Violence Hits the Streets of Dallas: Will It Ever End?

On July 7, 2016, rising racial tensions in America erupted into horrible violence in Dallas, Texas. Why does this keep happening, and when will it end?

We are not used to warfare in our streets. For most Americans, this is something that happens in far-flung places on the other side of the earth—not here in the United States. But on July 7, war came to the streets of a major American city. This has really struck home to us at the Life, Hope & Truth offices—because most of our staff live only minutes north of downtown Dallas.

Though we don’t know all the details as of this writing, here’s what we do know. July 7 there was a demonstration in downtown Dallas protesting police brutality. Though the protesters were demonstrating peacefully, at least one individual (and possibly more) decided to use the event to make a point by perching himself in a building and shooting down at police officers.

At the time of this writing, five officers have died and another seven are injured, along with at least two civilians.

The amateur videos being played on the news stations show rapid gunfire echoing through the streets of Dallas, officers running for cover under their cruisers as bullets rained down on them, and fearful onlookers trying to make sense of the carnage in front of them.

Violent connections

With five officers dead, this event is now the deadliest day for American law enforcement officers since the terrorist attacks of Sept. 11, 2001. On that day, 71 officers died as they tried to rescue people from the World Trade Center. If you look at the faces of those who died that day, you see light and dark faces—blacks, whites, Hispanics and Asians. On that September day nearly 15 years ago, New York City was the war zone; with the lives of 3,000 people snuffed out—just because they went to work in downtown Manhattan that morning.

The officers who died July 7 were very similar—they simply got up that morning to do their job and got caught in the middle of something they had nothing to do with. None of these officers were connected to the shootings in Baton Rouge, Louisiana, or Falcon Heights, Minnesota (which apparently inspired the shooter to do this). But, in the mind of at least one man, they deserved to die just for being in uniform.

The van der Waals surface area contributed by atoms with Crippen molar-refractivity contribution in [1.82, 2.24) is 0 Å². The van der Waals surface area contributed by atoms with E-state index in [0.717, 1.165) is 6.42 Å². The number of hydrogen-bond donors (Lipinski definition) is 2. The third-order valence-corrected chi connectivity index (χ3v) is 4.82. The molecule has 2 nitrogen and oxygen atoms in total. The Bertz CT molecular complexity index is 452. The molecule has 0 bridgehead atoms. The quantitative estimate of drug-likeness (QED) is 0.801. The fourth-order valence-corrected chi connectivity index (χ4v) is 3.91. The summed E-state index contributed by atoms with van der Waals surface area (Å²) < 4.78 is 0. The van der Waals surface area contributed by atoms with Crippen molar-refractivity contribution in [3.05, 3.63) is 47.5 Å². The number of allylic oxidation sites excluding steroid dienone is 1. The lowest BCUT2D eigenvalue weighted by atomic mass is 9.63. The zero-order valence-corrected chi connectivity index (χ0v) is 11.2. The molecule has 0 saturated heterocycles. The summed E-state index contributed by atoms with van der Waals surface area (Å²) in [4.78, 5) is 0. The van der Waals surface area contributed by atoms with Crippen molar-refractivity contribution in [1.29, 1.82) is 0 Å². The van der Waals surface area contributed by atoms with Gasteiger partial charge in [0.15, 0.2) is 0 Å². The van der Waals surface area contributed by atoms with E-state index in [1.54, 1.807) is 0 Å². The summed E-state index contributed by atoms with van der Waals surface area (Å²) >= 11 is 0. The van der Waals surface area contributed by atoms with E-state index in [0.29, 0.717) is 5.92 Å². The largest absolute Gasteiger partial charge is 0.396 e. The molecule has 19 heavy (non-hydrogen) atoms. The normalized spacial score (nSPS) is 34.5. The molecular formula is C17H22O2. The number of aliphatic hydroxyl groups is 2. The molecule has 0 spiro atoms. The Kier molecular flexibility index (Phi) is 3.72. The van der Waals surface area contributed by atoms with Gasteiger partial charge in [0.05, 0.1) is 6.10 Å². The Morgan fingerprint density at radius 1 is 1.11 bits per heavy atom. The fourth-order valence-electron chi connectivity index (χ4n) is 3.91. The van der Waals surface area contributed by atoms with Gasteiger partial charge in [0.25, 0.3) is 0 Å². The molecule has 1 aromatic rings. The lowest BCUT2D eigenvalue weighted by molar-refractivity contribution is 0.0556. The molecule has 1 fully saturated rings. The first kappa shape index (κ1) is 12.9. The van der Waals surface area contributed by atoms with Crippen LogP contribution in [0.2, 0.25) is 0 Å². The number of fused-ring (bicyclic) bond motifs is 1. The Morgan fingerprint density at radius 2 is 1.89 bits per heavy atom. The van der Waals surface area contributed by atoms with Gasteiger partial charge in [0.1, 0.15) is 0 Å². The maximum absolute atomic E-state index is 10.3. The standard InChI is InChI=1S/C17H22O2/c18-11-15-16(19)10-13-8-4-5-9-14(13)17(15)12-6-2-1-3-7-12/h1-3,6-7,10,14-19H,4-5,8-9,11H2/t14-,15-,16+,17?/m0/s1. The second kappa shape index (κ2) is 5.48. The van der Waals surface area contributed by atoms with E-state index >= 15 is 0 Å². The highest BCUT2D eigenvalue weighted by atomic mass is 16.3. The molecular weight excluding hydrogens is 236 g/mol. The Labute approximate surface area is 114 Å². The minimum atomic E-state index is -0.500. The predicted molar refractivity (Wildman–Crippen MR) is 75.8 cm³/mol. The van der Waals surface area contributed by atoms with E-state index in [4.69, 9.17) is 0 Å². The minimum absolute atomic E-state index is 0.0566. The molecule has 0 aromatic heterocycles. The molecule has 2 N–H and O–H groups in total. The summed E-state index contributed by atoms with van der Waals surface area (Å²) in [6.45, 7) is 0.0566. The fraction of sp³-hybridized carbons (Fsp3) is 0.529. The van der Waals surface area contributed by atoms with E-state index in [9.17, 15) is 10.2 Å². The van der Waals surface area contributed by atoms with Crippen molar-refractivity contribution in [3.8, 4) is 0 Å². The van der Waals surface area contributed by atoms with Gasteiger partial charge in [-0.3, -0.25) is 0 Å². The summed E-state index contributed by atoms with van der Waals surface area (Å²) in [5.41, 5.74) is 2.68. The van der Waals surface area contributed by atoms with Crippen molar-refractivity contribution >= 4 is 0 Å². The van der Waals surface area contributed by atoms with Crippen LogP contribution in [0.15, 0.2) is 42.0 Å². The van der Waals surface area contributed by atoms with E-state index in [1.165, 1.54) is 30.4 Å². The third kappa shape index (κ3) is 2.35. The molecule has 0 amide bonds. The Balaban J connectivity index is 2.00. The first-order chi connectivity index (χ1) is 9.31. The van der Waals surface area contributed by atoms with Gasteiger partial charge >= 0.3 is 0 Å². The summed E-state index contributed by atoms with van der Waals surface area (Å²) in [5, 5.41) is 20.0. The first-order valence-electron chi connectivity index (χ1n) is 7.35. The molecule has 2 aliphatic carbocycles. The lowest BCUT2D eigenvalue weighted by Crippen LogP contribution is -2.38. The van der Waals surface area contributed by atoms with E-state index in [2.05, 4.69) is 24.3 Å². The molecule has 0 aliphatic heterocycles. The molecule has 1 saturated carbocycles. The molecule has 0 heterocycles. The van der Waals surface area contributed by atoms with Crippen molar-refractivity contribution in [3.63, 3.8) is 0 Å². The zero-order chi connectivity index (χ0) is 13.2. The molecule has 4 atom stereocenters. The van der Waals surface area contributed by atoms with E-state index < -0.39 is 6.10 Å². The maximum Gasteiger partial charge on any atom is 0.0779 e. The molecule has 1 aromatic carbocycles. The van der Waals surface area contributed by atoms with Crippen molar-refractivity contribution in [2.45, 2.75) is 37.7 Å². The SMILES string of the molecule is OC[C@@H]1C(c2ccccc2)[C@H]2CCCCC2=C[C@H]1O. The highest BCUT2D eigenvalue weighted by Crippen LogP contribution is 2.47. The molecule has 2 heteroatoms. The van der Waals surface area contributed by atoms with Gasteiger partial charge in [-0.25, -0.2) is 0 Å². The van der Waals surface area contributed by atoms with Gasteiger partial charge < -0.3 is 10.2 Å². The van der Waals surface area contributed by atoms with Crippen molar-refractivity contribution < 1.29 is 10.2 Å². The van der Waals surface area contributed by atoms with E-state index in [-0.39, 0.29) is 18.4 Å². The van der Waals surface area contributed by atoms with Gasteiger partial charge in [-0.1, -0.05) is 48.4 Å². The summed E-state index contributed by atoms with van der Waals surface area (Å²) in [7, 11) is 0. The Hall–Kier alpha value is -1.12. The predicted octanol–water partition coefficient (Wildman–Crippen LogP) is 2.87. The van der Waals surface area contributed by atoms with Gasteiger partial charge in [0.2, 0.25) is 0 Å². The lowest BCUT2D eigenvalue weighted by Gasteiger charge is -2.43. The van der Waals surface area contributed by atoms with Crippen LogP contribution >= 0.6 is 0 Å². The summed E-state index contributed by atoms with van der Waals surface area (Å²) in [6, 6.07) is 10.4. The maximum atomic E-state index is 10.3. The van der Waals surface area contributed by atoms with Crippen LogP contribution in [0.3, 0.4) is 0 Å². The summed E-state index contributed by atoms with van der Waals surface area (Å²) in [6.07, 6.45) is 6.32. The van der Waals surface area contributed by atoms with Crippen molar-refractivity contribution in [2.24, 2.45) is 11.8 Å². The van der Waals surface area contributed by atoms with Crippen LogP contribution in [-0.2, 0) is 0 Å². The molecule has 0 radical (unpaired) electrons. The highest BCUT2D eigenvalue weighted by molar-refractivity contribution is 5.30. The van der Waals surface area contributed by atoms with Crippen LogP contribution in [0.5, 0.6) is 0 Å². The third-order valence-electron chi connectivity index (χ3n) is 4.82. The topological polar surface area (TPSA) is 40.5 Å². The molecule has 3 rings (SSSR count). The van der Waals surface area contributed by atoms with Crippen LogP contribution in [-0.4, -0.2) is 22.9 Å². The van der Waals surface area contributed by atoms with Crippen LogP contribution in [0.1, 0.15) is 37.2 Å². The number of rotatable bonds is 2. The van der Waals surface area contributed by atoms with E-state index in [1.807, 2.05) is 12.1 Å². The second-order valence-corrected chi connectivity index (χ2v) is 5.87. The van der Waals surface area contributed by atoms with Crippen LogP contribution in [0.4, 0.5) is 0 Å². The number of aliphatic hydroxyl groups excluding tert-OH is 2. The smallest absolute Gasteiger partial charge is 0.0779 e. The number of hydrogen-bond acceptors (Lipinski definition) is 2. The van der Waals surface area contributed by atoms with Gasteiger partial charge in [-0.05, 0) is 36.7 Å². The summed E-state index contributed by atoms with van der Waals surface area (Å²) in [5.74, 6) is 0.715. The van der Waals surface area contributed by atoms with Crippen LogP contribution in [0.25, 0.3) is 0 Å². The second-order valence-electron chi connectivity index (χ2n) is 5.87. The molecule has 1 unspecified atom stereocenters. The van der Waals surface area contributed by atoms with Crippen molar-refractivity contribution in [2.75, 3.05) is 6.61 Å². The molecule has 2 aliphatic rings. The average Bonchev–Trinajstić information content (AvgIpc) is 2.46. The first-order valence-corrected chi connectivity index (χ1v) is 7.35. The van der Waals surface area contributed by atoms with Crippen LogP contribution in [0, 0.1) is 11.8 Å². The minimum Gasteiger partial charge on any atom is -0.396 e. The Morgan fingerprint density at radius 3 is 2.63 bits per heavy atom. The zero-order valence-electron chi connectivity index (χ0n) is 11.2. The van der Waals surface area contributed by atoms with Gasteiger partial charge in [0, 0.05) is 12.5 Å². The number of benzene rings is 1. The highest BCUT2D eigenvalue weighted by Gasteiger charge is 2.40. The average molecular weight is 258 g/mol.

This bloodbath took place within a few blocks of another location where shots once echoed throughout the city of Dallas. Almost 53 years ago, a few paces away from El Centro College (where the recent shootings took place), President John F. Kennedy was gunned down in downtown Dallas by a sniper also perched in a building.

Though these three events happened over a span of 53 years, they all share one similarity—human beings making a point by killing other human beings they didn’t even know. Lives, families, hopes and plans—all ended to make a point.

But it’s not a 2016 thing, a 2001 thing or a 1963 thing. Though the specific reasons for these three acts of violence were different, they were all symptoms of the truth recorded by the prophet Jeremiah over 2,500 years ago: “O LORD, I know the way of man is not in himself; it is not in man who walks to direct his own steps” (Jeremiah 10:23).

Violence seems to be the universal language all human beings understand. It is how we make our points and solve our problems. Though there have been many noble efforts to change us, human beings keep going back to their default method of problem solving.

As the prophet Isaiah wrote, “The way of peace they have not known” (Isaiah 59:8).

Is there a more appropriate eight-word description of our world?

Is there any hope that mankind will at some point have a revelation that violence only destroys and does not solve our problems?The future of peace